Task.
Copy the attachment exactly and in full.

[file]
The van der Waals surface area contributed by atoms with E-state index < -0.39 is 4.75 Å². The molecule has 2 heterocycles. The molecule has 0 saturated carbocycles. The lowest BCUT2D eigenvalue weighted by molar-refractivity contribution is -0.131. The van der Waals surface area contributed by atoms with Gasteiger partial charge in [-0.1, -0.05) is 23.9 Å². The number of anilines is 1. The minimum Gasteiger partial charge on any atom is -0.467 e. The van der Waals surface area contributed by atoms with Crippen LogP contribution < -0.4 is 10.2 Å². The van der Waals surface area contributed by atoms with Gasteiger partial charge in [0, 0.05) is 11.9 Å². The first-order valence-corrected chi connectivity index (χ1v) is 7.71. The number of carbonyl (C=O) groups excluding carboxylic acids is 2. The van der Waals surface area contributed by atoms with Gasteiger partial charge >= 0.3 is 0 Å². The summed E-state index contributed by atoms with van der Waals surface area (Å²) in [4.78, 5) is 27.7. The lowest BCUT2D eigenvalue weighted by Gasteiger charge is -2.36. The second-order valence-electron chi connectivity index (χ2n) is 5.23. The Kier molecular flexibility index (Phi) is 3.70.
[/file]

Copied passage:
The van der Waals surface area contributed by atoms with E-state index < -0.39 is 4.75 Å². The molecule has 2 heterocycles. The molecule has 0 saturated carbocycles. The lowest BCUT2D eigenvalue weighted by molar-refractivity contribution is -0.131. The van der Waals surface area contributed by atoms with Gasteiger partial charge in [-0.1, -0.05) is 23.9 Å². The number of anilines is 1. The minimum Gasteiger partial charge on any atom is -0.467 e. The van der Waals surface area contributed by atoms with Crippen LogP contribution < -0.4 is 10.2 Å². The van der Waals surface area contributed by atoms with Gasteiger partial charge in [0, 0.05) is 11.9 Å². The first-order valence-corrected chi connectivity index (χ1v) is 7.71. The number of carbonyl (C=O) groups excluding carboxylic acids is 2. The van der Waals surface area contributed by atoms with Gasteiger partial charge >= 0.3 is 0 Å². The summed E-state index contributed by atoms with van der Waals surface area (Å²) in [4.78, 5) is 27.7. The lowest BCUT2D eigenvalue weighted by Gasteiger charge is -2.36. The second-order valence-electron chi connectivity index (χ2n) is 5.23. The Kier molecular flexibility index (Phi) is 3.70.